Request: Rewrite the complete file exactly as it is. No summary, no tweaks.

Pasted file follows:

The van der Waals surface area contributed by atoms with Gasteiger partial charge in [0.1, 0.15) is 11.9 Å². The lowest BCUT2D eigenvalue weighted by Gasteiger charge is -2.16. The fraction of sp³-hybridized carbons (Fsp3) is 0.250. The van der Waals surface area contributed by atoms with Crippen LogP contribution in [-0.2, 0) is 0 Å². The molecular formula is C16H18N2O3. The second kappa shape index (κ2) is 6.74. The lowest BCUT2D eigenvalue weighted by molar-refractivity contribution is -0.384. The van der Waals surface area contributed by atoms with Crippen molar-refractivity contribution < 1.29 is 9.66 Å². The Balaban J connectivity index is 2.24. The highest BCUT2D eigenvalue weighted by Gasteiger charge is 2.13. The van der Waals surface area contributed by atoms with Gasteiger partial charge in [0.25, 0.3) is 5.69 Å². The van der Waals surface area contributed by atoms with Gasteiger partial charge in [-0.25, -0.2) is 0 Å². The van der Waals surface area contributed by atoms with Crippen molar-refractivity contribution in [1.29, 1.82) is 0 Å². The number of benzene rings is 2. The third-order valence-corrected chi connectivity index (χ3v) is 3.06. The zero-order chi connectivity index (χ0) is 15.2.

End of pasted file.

The van der Waals surface area contributed by atoms with Gasteiger partial charge in [0.1, 0.15) is 11.9 Å². The lowest BCUT2D eigenvalue weighted by Gasteiger charge is -2.16. The fraction of sp³-hybridized carbons (Fsp3) is 0.250. The van der Waals surface area contributed by atoms with Crippen LogP contribution in [-0.2, 0) is 0 Å². The molecular formula is C16H18N2O3. The second kappa shape index (κ2) is 6.74. The lowest BCUT2D eigenvalue weighted by molar-refractivity contribution is -0.384. The van der Waals surface area contributed by atoms with Crippen molar-refractivity contribution < 1.29 is 9.66 Å². The Balaban J connectivity index is 2.24. The highest BCUT2D eigenvalue weighted by Gasteiger charge is 2.13. The van der Waals surface area contributed by atoms with Gasteiger partial charge in [0.25, 0.3) is 5.69 Å². The van der Waals surface area contributed by atoms with Gasteiger partial charge in [-0.25, -0.2) is 0 Å². The van der Waals surface area contributed by atoms with Crippen molar-refractivity contribution in [1.29, 1.82) is 0 Å². The number of benzene rings is 2. The third-order valence-corrected chi connectivity index (χ3v) is 3.06. The zero-order chi connectivity index (χ0) is 15.2.